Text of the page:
the Jesuit scholar (now Cardinal) J. Danielou, "did not originally have the
      meaning in Christianity that was subsequently given it, a mysteriological
      meaning; in the New Testament Scriptures it is used only in the singular
      and in accordance with the general significance of the economy of our
      salvation. The word 'mystery' (mysterion) in Paul and in early Christianity
      always signified the whole work of Christ, the whole of salvation"; thus,
      in the author's opinion, the application of this word even to separate
      aspects of the work of Christ belongs to the following era.

      In vain, however, does the author cite a Western scholar concerning the
      word "mystery." If in Saint Paul we read the precise words: Let a man so
      account of us, as of the ministers of Christ and stewards of the mysteries
      (Greek: mysterion, genitive plural) of God (1 Cor. 4:1). The Apostles were
      stewards of the Mysteries, and this apostolic stewardship was expressed
      concretely in the service of the Divine stewardship: a) in invocatory
      sermons, b) in joining to the Church through Baptism, c) in bringing down
      the Holy Spirit through the laying down of hands, d) in strengthening the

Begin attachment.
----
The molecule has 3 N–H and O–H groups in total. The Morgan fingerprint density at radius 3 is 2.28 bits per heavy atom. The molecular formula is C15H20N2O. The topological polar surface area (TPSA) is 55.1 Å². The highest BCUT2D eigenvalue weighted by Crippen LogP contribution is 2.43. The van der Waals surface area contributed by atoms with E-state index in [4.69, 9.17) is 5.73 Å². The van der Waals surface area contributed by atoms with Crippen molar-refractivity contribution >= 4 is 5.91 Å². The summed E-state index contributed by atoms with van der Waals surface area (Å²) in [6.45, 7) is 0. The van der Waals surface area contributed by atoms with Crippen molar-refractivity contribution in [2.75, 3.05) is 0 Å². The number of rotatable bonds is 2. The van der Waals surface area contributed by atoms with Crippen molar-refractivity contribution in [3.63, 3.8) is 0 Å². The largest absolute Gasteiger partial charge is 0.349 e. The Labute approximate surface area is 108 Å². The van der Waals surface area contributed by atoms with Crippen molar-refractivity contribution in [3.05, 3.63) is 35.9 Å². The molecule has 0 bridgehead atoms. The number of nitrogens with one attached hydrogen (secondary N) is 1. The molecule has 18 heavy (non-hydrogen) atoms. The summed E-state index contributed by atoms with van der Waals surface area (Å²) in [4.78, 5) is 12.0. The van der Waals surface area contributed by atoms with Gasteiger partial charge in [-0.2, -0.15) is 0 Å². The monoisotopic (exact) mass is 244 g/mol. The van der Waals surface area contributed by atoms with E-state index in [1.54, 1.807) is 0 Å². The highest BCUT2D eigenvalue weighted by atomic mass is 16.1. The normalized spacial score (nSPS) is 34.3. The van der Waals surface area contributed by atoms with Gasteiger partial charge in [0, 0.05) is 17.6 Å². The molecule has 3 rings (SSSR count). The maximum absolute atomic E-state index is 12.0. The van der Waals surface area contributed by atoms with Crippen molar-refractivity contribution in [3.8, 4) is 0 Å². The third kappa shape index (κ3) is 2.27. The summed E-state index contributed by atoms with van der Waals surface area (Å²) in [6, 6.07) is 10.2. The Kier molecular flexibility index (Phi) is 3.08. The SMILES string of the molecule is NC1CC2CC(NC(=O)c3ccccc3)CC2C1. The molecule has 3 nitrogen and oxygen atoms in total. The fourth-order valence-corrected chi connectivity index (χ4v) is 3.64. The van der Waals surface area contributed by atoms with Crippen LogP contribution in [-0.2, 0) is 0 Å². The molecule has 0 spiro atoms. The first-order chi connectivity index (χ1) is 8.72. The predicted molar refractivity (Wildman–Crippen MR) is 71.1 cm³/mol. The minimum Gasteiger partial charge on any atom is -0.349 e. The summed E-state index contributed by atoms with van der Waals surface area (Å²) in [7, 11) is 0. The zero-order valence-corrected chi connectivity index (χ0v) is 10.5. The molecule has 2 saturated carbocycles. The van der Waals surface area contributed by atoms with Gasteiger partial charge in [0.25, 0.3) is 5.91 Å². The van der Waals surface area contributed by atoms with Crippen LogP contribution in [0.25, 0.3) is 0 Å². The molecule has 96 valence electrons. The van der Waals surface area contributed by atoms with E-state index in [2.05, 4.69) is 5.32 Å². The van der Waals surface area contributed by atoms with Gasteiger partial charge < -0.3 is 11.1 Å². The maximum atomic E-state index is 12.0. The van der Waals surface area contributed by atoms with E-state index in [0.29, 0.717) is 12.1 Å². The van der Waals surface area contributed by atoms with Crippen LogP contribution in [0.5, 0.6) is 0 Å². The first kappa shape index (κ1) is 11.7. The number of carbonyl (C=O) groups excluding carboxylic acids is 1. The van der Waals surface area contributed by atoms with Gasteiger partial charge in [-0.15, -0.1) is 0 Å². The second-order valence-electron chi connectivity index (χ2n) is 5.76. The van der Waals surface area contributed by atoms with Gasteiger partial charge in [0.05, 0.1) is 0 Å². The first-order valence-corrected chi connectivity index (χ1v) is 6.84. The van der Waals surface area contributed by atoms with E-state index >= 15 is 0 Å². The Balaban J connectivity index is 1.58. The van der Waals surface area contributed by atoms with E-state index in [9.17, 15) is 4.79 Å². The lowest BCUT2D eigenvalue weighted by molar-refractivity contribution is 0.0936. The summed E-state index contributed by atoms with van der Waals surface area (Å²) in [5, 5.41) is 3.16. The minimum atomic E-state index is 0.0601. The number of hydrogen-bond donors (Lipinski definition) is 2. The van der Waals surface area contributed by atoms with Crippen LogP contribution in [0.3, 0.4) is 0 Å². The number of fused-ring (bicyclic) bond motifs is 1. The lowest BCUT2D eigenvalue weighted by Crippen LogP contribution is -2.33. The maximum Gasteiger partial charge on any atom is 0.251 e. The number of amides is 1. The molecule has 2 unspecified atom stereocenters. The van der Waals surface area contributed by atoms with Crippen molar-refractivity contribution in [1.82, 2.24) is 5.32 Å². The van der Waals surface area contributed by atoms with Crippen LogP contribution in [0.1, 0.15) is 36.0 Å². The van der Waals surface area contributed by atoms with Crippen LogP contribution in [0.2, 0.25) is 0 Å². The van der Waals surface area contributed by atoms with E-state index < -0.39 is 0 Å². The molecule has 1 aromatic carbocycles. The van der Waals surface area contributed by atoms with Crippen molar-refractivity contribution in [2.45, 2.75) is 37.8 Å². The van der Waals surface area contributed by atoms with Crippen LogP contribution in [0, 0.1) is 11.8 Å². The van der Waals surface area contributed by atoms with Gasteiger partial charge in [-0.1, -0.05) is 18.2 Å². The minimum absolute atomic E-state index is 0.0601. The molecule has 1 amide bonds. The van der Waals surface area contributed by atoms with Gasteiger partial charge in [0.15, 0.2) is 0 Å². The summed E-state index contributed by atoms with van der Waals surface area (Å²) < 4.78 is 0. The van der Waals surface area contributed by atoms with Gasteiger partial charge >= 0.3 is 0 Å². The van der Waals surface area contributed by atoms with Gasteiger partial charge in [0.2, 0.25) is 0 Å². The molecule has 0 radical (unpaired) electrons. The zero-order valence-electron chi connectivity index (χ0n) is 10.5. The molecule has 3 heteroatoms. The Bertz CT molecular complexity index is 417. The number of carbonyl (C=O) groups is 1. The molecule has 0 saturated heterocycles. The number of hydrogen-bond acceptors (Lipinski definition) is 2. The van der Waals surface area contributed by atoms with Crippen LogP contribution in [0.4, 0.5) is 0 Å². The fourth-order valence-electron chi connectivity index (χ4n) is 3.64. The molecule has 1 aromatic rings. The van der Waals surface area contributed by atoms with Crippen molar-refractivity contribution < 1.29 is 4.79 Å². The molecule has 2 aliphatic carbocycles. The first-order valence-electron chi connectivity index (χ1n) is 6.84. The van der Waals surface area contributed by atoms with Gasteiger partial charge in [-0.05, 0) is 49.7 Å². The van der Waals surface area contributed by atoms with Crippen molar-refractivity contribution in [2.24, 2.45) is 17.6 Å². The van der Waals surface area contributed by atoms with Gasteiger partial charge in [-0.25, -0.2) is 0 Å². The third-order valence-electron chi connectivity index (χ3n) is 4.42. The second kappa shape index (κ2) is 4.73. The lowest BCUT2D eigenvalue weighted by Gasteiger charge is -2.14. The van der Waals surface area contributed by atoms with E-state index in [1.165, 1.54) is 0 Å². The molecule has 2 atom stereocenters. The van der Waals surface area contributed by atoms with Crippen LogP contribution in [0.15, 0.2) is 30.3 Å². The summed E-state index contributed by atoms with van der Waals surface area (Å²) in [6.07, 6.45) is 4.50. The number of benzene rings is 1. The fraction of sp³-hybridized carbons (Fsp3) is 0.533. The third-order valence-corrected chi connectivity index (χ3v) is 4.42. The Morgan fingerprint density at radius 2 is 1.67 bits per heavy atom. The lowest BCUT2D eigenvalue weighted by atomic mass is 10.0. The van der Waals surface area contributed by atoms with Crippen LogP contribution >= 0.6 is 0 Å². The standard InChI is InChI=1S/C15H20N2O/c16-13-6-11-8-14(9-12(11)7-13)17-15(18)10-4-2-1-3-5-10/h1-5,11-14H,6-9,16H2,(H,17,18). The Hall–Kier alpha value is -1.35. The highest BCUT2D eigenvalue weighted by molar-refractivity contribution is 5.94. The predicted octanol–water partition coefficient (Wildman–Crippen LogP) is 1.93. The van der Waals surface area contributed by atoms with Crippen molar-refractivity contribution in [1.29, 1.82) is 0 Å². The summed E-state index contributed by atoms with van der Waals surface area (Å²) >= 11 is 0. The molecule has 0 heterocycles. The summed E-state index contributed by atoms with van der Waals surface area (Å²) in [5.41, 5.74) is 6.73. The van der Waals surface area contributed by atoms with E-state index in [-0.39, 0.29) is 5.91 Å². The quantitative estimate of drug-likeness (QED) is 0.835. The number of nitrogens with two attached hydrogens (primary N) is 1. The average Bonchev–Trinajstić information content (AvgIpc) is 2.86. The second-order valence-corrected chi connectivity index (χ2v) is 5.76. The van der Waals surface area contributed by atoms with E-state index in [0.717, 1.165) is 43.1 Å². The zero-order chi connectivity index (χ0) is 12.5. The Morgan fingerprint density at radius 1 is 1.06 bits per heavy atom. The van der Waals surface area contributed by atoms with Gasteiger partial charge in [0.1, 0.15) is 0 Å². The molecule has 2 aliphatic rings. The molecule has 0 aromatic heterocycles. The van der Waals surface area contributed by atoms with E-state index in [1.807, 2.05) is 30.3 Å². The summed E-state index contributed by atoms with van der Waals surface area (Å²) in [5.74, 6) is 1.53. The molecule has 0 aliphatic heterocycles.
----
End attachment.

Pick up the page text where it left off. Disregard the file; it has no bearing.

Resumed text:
union of the faithful with Christ in the Mystery of the Eucharist, e) in
      their further deepening in the mysteries of the Kingdom of God, concerning
      which the same Apostle says: Howbeit we speak wisdom among them that are
      perfect. But we speak the wisdom of God in a mystery, even the hidden
      wisdom (1 Cor. 2:6-7). Thus the activity of the Apostles was full of
      sacramental (mysterion, mysterío) elements.

      Basing himself on the ready conclusions of Western researchers in his
      judgments on the ancient Church, the author pays no attention to the direct
      evidence of apostolic writings, even though they have the primary
      significance as landmarks in the life of the early Christian Church. The
      New Testament Scriptures speak directly of "sanctification," sanctification
      by the Word of God and prayer. Nothing is to be refused, if it be received
      with thanksgiving: For it is sanctified by the word of God and prayer (1
      Tim. 4:4-5). And it is said of Baptism: Ye are washed, ye are sanctified,
      ye are justified (1 Cor. 6:11). The very expression cup of blessing (1 Cor.
      10:16) is testimony of sanctification through blessing. The apostolic
      laying on of hands cannot be understood otherwise than as a sanctification.

      A special place in the book is occupied by a commentary on the Mystery of
      the Eucharist. The author maintains the idea that in the early Church the
      Eucharist had a totally different meaning from the one it subsequently
      received. The Eucharist, he believes, was an expression of the
      ecclesiological union in an assembly of the faithful, the joyful banquet of
      the Lord. Its whole meaning was directed to the future, to eschatology, and